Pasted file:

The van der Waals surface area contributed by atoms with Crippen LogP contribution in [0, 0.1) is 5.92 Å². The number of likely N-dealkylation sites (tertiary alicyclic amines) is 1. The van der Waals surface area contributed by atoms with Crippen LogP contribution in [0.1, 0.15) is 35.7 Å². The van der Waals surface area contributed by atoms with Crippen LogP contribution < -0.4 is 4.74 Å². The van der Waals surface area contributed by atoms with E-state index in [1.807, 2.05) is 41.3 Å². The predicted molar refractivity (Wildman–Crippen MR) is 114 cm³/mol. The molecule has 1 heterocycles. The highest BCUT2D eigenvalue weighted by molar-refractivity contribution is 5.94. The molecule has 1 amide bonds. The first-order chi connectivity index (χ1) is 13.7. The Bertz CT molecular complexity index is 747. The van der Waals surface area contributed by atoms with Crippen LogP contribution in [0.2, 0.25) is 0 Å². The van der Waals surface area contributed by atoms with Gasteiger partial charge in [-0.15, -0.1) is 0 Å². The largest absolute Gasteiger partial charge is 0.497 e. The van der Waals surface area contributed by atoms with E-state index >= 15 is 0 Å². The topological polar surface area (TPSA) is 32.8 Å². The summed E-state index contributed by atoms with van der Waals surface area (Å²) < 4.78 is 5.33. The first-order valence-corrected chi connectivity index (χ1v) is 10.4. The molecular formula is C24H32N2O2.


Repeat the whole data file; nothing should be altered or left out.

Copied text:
The van der Waals surface area contributed by atoms with Crippen LogP contribution in [0, 0.1) is 5.92 Å². The number of likely N-dealkylation sites (tertiary alicyclic amines) is 1. The van der Waals surface area contributed by atoms with Crippen LogP contribution in [0.1, 0.15) is 35.7 Å². The van der Waals surface area contributed by atoms with Crippen LogP contribution < -0.4 is 4.74 Å². The van der Waals surface area contributed by atoms with E-state index in [1.807, 2.05) is 41.3 Å². The predicted molar refractivity (Wildman–Crippen MR) is 114 cm³/mol. The molecule has 1 heterocycles. The highest BCUT2D eigenvalue weighted by molar-refractivity contribution is 5.94. The molecule has 1 amide bonds. The first-order chi connectivity index (χ1) is 13.7. The Bertz CT molecular complexity index is 747. The van der Waals surface area contributed by atoms with Crippen LogP contribution in [0.2, 0.25) is 0 Å². The van der Waals surface area contributed by atoms with Gasteiger partial charge in [-0.15, -0.1) is 0 Å². The largest absolute Gasteiger partial charge is 0.497 e. The van der Waals surface area contributed by atoms with E-state index >= 15 is 0 Å². The topological polar surface area (TPSA) is 32.8 Å². The summed E-state index contributed by atoms with van der Waals surface area (Å²) < 4.78 is 5.33. The first-order valence-corrected chi connectivity index (χ1v) is 10.4. The molecular formula is C24H32N2O2.